Her role in relation to the Church and to all humanity goes still further. "In a wholly singular way she cooperated by her obedience, faith, hope, and burning charity in the Savior's work of restoring supernatural life to souls. For this reason she is a mother to us in the order of grace." (Lumen Gentium 61)
"This motherhood of Mary in the order of grace continues uninterruptedly from the consent which she loyally gave at the Annunciation and which she sustained without wavering beneath the cross, until the eternal fulfillment of all the elect. Taken up to heaven she did not lay aside this saving office but by her manifold intercession continues to bring us the gifts of eternal salvation . . . . Therefore the Blessed Virgin is invoked in the Church under the titles of Advocate, Helper, Benefactress, and Mediatrix." (Lumen Gentium 62)
"Mary's function as mother of men in no way obscures or diminishes this unique mediation of Christ, but rather shows its power. But the Blessed Virgin's salutary influence on men . . . flows forth from the superabundance of the merits of Christ, rests on his mediation, depends entirely on it, and draws all its power from it." (Lumen Gentium 60) "No creature could ever be counted along with the Incarnate Word and Redeemer; but just as the priesthood of Christ is shared in various ways both by his ministers and the faithful, and as the one goodness of God is radiated in different ways among his creatures, so also the unique mediation of the Redeemer does not "All generations will call me blessed": "The Church's devotion to the Blessed Virgin is intrinsic to Christian worship." (See Luke 1:48; Paul VI, Marialis cultus 56) The Church rightly honors "the Blessed Virgin with special devotion. From the most ancient times the Blessed Virgin has been honored with the title of 'Mother of God,' to whose protection the faithful fly in all their dangers and needs. . . . This very special devotion . . . differs essentially from the adoration which is given to the incarnate Word and equally to the Father and the Holy Spirit, and greatly fosters this adoration." (Lumen Gentium 66) The liturgical feasts dedicated to the Mother of God and Marian prayer, such as the rosary, an "epitome of the whole Gospel," express this devotion to the Virgin Mary. (See Paul VI, Marialis cultus 42; Sacrosanctum concilium 103)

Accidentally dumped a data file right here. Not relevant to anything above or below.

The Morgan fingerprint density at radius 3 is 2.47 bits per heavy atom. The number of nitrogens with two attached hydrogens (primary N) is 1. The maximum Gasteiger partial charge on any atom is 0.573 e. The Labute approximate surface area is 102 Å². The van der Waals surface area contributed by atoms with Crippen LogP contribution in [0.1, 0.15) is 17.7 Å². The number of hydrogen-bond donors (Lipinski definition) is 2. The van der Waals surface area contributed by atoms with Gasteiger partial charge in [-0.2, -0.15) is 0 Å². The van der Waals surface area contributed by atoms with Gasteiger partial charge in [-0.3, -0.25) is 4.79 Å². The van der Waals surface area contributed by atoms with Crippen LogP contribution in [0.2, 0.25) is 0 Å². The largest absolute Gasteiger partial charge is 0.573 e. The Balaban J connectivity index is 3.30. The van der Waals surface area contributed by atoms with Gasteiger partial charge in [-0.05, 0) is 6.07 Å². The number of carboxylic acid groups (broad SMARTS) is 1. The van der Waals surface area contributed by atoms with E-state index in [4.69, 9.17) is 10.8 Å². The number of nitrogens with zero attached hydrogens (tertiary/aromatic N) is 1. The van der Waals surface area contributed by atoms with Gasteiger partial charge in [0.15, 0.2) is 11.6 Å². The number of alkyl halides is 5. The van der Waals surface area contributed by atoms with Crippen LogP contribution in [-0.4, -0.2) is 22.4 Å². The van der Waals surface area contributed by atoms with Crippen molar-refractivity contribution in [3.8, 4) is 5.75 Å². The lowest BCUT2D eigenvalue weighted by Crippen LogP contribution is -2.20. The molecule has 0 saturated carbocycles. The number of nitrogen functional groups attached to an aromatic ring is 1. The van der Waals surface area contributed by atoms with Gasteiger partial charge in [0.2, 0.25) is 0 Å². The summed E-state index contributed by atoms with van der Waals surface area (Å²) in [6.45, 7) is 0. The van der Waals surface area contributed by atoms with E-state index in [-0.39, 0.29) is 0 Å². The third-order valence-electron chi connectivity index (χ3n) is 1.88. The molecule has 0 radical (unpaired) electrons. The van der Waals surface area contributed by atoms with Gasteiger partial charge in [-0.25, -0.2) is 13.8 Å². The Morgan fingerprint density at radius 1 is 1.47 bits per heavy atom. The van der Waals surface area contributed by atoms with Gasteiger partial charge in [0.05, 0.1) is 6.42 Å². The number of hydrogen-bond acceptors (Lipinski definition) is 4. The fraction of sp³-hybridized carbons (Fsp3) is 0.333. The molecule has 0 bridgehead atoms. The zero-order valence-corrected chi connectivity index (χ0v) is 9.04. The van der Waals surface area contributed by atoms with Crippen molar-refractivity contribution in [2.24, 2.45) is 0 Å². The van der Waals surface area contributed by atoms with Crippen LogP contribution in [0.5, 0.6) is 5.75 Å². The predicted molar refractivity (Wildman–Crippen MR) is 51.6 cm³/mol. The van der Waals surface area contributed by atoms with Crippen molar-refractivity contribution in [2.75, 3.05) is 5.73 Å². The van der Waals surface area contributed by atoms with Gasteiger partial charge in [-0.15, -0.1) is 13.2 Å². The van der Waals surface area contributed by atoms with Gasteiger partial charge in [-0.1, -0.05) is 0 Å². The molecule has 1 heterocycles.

After speaking of the Church, her origin, mission, and destiny, we can find no better way to conclude than by looking to Mary. In her we contemplate what the Church already is in her mystery on her own "pilgrimage of faith," and what she will be in the homeland at the end of her journey. There, "in the glory of the Most Holy and Undivided Trinity," "in the communion of all the saints," (Lumen Gentium 69) the Church is awaited by the one she venerates as Mother of her Lord and as her own mother.
In the meantime the Mother of Jesus, in the glory which she possesses in body and soul in heaven, is the image and beginning of the Church as it is to be perfected in the world to come. Likewise she shines forth on earth until the day of the Lord shall come, a sign of certain hope and comfort to the pilgrim People of God.” (Lumen Gentium 68; see 2 Peter 3 10)
Through the intercession of Our Mother, Assumed into Heaven Body and Soul, St. Joseph, and St. Columbkill, may God bless you, your families and our parishes!
In Christ through Mary,